This post comes from Mark Salas, my orientation roommate and good friend. Mark and I had a great time getting to know each other at Jeonju. Mark was assigned to Ulsan, a coastal town east of Daegu. Please take some time to check out Mark’s blog. He is a skilled photographer and his blog is full of excellent photos.
Learn How to Say it First
If there’s anything I’ve learned within the first two weeks of teaching Korean kids it’s, make sure you know how to correctly say something in Korean before you try it out in front of the class.
On the first meeting with my principal I had a whole introduction prepared in Korean. That first impression went so well and now it’s blatantly obvious that he’s in love with me (partly because I’m so quick to take on volleyball, too). I had to do the same introduction in front of all the other teachers a few days later. Same reaction. I got a lot of “OoOoOoooo’s” and “Aaaaaaahhhhh’s.” Afterwards many of my co-teachers even came up to ask me how I learned to speak Korean so well. This is where I probably went wrong. I took these compliments as legitimate words of truth when really they were just being nice. They realized that I was really trying to be accepted and in their eyes it probably went like, “this foreigner is so cute for trying, you have to love him.”
First day of classes. I’m so nervous. I have my introduction down and I’m ready to spit it out. Like before, the children ate it up. I had it practiced so well that at this point I probably did nail it ok. It was the second day that I lost the respect of some of my students. The teacher has this attention getter phrase, which in English is, “4th Grade!” The students are supposed to respond with their class number and clap three times. Of course, she says this in Korean and since every one of my co-teachers use this method I figure I should be using it too. When the children are acting up and not listening I yell out something like, “wha yeon!” (it should mean 4th grade, but sounds kinda stupid coming from me) and every single student is cracking up and no attention was grabbed. I started laughing too, because it was actually kind of funny sounding. Even my co-teacher was cracking up a little bit. I thought that was the end of it.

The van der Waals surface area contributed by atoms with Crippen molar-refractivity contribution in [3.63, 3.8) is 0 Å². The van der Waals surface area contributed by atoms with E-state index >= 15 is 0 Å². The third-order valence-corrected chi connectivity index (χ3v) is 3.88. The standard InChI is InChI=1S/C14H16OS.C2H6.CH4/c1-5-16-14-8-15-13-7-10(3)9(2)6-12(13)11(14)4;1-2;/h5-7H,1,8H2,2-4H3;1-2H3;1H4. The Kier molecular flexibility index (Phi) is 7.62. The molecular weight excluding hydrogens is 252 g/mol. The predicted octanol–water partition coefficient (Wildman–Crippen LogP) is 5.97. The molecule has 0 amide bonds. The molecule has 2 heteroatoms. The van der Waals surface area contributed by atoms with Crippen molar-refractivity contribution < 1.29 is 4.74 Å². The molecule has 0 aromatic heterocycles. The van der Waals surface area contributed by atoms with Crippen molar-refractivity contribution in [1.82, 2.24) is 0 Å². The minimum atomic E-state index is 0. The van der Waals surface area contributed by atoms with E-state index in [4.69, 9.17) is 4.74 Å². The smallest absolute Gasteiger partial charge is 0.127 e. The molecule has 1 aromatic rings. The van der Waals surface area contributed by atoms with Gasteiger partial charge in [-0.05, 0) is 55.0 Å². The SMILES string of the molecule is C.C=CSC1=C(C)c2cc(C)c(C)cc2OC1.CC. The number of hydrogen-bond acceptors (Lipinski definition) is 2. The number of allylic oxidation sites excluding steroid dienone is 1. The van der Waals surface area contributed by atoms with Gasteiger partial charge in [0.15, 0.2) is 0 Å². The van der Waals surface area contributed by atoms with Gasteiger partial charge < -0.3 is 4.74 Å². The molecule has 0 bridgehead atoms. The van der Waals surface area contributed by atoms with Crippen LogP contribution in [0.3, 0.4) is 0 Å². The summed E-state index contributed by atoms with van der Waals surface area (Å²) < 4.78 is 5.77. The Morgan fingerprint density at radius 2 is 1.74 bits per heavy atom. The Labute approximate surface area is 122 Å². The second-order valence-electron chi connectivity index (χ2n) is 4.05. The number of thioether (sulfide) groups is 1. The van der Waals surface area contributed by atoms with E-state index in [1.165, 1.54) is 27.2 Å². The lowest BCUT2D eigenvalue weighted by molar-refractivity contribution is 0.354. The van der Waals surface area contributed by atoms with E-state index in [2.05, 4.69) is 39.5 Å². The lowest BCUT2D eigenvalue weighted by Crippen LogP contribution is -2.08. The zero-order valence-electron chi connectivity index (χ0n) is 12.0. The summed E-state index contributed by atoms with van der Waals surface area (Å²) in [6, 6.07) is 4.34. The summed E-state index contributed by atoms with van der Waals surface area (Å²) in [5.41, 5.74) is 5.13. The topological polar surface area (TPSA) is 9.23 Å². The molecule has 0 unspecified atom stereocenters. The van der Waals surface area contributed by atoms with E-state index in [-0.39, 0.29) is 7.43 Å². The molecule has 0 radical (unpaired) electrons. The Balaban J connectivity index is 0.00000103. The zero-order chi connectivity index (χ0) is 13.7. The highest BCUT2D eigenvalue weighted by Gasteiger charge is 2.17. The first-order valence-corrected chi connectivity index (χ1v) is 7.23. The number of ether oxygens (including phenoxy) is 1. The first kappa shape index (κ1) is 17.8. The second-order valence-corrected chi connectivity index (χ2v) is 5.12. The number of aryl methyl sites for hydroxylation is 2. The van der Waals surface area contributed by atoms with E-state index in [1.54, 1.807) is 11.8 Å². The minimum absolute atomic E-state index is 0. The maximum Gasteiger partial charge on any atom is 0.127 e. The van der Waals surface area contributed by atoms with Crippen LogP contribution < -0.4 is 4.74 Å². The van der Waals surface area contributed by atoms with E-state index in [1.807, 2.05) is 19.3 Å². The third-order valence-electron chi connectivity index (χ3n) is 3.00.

Every day SINCE the second day of school, that particular 4th grade class has been making fun of me, and my Korean ignorance keeps me from realizing when they’re doing it. Two days ago, a few of the boys in the class were throwing up silly gang signs saying “wha yeon!” I smile and laugh, oblivious to the fact that they were mocking what I had said a week and a half ago. It was after my co-teacher turned into “dragon lady” (as she put it), and all the students went dead silent, that I realized they had done something wrong. She put some in corners of the room and it was a very uncomfortable class to be in.
Afterwards we explained everything to the homeroom teacher in charge of that class and she was soooo very sorry for me. I took no offense at all. Children are going to act up and it was a lesson I learned from. Anyways, I got the last laugh because that teacher made each and every student write an apology letter to me =). Today while I was enjoying coffee after lunch I turn around and the whole class is waiting in my office with the saddest cutest faces. They each handed me their letters one by one, saying their obviously scripted, “I’m so sorry mark Teacher”s. It really made my day and that’s how I learned to make sure I know how to correctly say something in Korean before I try it out in front of the class.
-Mark Salas (Ulsan, South Korea)